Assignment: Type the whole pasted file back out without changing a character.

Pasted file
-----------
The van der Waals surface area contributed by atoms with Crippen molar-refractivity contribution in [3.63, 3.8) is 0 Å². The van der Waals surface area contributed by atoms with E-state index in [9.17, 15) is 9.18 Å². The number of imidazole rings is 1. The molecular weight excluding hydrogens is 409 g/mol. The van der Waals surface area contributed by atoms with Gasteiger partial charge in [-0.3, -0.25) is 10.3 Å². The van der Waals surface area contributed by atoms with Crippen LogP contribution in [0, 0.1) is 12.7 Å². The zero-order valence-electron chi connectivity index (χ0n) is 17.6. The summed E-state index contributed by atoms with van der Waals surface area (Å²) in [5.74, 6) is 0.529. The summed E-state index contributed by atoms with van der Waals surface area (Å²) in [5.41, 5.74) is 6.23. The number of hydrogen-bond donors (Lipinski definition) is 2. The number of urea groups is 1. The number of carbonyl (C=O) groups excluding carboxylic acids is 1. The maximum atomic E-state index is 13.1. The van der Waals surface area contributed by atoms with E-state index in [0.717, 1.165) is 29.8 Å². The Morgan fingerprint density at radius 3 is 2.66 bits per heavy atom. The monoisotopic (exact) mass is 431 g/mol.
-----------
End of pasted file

The van der Waals surface area contributed by atoms with Crippen molar-refractivity contribution in [3.63, 3.8) is 0 Å². The van der Waals surface area contributed by atoms with E-state index in [9.17, 15) is 9.18 Å². The number of imidazole rings is 1. The molecular weight excluding hydrogens is 409 g/mol. The van der Waals surface area contributed by atoms with Gasteiger partial charge in [-0.3, -0.25) is 10.3 Å². The van der Waals surface area contributed by atoms with Crippen LogP contribution in [0, 0.1) is 12.7 Å². The zero-order valence-electron chi connectivity index (χ0n) is 17.6. The summed E-state index contributed by atoms with van der Waals surface area (Å²) in [5.74, 6) is 0.529. The summed E-state index contributed by atoms with van der Waals surface area (Å²) in [5.41, 5.74) is 6.23. The number of hydrogen-bond donors (Lipinski definition) is 2. The number of urea groups is 1. The number of carbonyl (C=O) groups excluding carboxylic acids is 1. The maximum atomic E-state index is 13.1. The van der Waals surface area contributed by atoms with E-state index in [0.717, 1.165) is 29.8 Å². The Morgan fingerprint density at radius 3 is 2.66 bits per heavy atom. The monoisotopic (exact) mass is 431 g/mol.